The result is that the kicker relies heavily on the movement of the goalkeeper to score. On the other hand, other penalty styles do not dwell solely on luck. This is because a player may score a penalty if they shoot it as others do, even if the goalkeeper goes the right way.
One such example is Mbappe’s penalty in the World Cup final, where he managed to drill his shot past Martinez even when he dived the right way.
4 Ways the Panenka should not be considered as disrespectful
While many football fans and stakeholders consider the Panenka disrespectful, several others do not. Here are some of the reasons Panenka may not be disrespectful:
#1 It requires expertise and skill
Before attempting a Panenka penalty, a player must be skilled at controlling the trajectory of the ball to have it land perfectly in the net. This requires training and expertise, and only the best players in the world attempt it. Zinedine Zidane scored an impressive Panenka in the 2006 FIFA World Cup final for France, as did Eden Hazard in the 2019 League Cup final for Chelsea. Both men were masters of their craft and pulled off the Panenka because they had perfected the required skills.
Here is how Zidane scored a Panenka in the 2006 FIFA World Cup Final;
#2 It provides a psychological edge
Having a teammate who attempts and scores a Panenka in a penalty shootout normally provides a psychological edge for a team. This is because the skill itself requires absolute confidence, and when it comes off, the confidence may rub off on the other players.
At the same time, when a player manages to score a Panenka, it often demoralises the opponents.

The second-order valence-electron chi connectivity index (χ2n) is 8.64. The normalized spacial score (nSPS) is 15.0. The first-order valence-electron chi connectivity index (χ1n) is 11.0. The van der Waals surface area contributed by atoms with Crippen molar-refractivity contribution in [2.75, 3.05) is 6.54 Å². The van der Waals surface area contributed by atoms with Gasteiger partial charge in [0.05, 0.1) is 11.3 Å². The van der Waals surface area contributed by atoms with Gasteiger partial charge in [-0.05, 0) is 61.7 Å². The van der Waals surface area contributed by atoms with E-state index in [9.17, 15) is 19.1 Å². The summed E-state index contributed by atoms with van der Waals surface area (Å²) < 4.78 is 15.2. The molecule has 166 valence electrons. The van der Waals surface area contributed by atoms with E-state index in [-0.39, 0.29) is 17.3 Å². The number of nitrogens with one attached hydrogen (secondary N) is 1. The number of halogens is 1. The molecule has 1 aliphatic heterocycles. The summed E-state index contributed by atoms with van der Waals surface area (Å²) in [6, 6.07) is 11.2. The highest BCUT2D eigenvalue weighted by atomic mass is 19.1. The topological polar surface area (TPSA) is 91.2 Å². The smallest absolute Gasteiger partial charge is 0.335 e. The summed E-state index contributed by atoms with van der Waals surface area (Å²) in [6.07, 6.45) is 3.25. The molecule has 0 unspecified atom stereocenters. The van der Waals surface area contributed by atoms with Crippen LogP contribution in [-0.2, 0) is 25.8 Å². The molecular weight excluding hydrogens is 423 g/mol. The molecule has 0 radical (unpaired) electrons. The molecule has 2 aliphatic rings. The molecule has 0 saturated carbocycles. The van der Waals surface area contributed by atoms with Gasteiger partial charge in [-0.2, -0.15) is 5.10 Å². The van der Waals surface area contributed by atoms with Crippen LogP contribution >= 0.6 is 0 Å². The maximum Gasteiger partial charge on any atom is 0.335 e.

#3 It provides entertainment
Over time, we have come to realise that variation keeps humans satisfied. The routine in penalties is to have a player try to shoot past the goalkeeper. Breaking this norm by trying to outwit the goalkeeper without using force or power provides entertainment for the fans. In this regard, the Panenka is a breath of fresh air for fans due to the different approach to penalties.
Another argument is that football can be scripted, and you can find out why it’s not really the case here.
#4 It is employed as a means to win
The goal of every team in football is to win games in any form by which they appear. This includes winning games in regulation time or through penalty shootouts. On both occasions, the players always try to gain an advantage over their opponents, which is exactly what the Panenka is used for.
It cannot be considered disrespectful because players use it to give them an advantage over the goalkeepers. All the players want to do is score, and if they have identified the technique as the best one to go with, it cannot be considered disrespectful.
When a player stands 12 yards from the goal with the ball on the spot, the end game is to find a way to put the ball into the back of the net. The player’s mind does not wander towards disrespecting the goalkeeper or opposition. Rather, they intend to score the penalty and help their team.
As a result, any method or trickery the player uses to outwit the goalkeepers is allowed. When the Panenka comes off, the penalty taker receives applause, and little regard is given to the perceived disrespect.
Players do not bother about respect or disrespect during games; they only play to win!